Sunday, 28 February 2010

Parenting in the face of Prejudice

This has been a tough week. It has involved justifying myself and my family in a way I haven't had the misfortune to for some time.

For reasons known only to themselves one of the parents at H's school has seen fit to persistently complain about our use of the Disabled Parking space at school. This is frustrating and infuriating on so many levels.  

First, I have the only disabled child in the school and am not preventing anyone eligible from using this space. Second, I HAVE a Blue Badge, since H would regularly run off, requiring third party intervention more than once and impressively bringing Colchester High Street to a standstill on more than one occasion. He has been a clear danger to himself and others and his paediatrician recommended I apply. Third this misguided person has not had the courage to discuss my use of this space with me, or even with the Head in person, but has instead resorted to anonymous emails from an address not registered with Parentmail and leaves his/her ignorant ramblings unsigned. 

This isn't the first time this has happened to us or my friends with Autistic children and will most certainly not be the last but that doesn't make this outdated, narrow minded bullying (for that's what it is) acceptable.

Now I'm totally thrilled for this person that their life is so free of other stresses and worries that the location of my car is uppermost in their mind, although I do find it rather sad that they clearly have such an empty, unfulfilled existence that remotely bullying parents of disabled children pushes their buttons. But what *really* upsets me is their obstinate assertion that my child is not disabled. Of course, assuming they have any knowledge whatsoever about him and his multiple, complex diagnoses, our life and how challenging just getting him to school is (let alone keeping him there) what gives ANYONE the right to judge someone else's child in this way?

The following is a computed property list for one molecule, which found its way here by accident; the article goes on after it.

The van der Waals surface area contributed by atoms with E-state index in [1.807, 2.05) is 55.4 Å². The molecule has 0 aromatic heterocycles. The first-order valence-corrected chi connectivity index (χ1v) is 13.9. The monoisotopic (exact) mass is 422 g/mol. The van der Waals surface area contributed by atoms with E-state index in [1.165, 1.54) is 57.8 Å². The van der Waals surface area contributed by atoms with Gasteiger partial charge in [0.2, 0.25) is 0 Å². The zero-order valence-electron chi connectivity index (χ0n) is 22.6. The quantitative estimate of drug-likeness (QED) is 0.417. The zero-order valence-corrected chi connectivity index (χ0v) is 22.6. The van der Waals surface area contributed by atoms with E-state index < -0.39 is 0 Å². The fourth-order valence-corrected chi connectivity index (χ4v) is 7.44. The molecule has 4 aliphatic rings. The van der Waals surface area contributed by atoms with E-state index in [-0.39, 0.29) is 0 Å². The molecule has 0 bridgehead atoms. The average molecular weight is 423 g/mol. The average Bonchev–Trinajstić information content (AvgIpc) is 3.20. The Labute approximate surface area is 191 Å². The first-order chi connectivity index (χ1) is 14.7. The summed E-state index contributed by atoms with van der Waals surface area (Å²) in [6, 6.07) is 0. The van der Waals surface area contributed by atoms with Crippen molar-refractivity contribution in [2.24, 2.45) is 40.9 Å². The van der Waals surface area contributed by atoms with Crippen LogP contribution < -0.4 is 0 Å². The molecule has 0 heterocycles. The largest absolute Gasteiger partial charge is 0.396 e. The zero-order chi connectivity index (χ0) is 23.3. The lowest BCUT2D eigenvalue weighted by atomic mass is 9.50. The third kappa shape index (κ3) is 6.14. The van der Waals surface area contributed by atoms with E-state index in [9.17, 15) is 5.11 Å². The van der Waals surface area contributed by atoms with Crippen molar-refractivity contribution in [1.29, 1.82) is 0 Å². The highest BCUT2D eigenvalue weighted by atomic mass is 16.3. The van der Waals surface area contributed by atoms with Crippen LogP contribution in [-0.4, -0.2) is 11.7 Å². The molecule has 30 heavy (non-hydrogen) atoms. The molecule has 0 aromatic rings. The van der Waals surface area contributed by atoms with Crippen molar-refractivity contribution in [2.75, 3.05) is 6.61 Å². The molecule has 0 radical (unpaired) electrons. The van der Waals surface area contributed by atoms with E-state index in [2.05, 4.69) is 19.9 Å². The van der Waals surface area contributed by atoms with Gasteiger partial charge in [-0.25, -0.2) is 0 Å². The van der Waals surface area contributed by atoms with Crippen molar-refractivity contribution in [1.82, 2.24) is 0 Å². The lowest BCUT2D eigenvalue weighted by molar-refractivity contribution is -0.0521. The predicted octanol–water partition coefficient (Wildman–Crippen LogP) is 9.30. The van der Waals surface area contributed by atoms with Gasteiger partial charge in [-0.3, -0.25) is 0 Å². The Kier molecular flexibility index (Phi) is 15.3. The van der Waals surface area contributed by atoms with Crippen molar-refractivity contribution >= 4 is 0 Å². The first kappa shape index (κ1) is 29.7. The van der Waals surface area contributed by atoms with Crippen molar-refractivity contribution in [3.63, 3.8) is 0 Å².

Our modern, inclusive society promotes cultural and religious toleration and understanding and encourages empathy and consideration for those less fortunate. So it is distressing and depressing that so many still consider only physical, "visible" disabilities to qualify for support. I have friends who have been approached in supermarkets and loudly offered advice on parenting their "unruly" children and have been told myself I should "not have been allowed more children because I cannot control my son" and these views filter down to their offspring who frequently tell me when I am helping in school that my son is the "naughtiest boy in the school" and their "mummy says he should be made to leave and go elsewhere". 

Those who bully the parents of Autistic children (or any others suffering invisible disabilities) should take a long, hard look at themselves and thank God their little ones do not have a daily battle for acceptance, understanding, and the liberty to be themselves in a world they have as much right to exist in and be part of as any other child. Life is not a level playing field and allowances should be made for those less fortunate, and a little sympathy meted out for their parents - for whom life is never going to be plain sailing.  

1 comment:

  1. I just cannot comprehend the actions of ignorant people like that..I am so sorry you are going through this(((hugs)))


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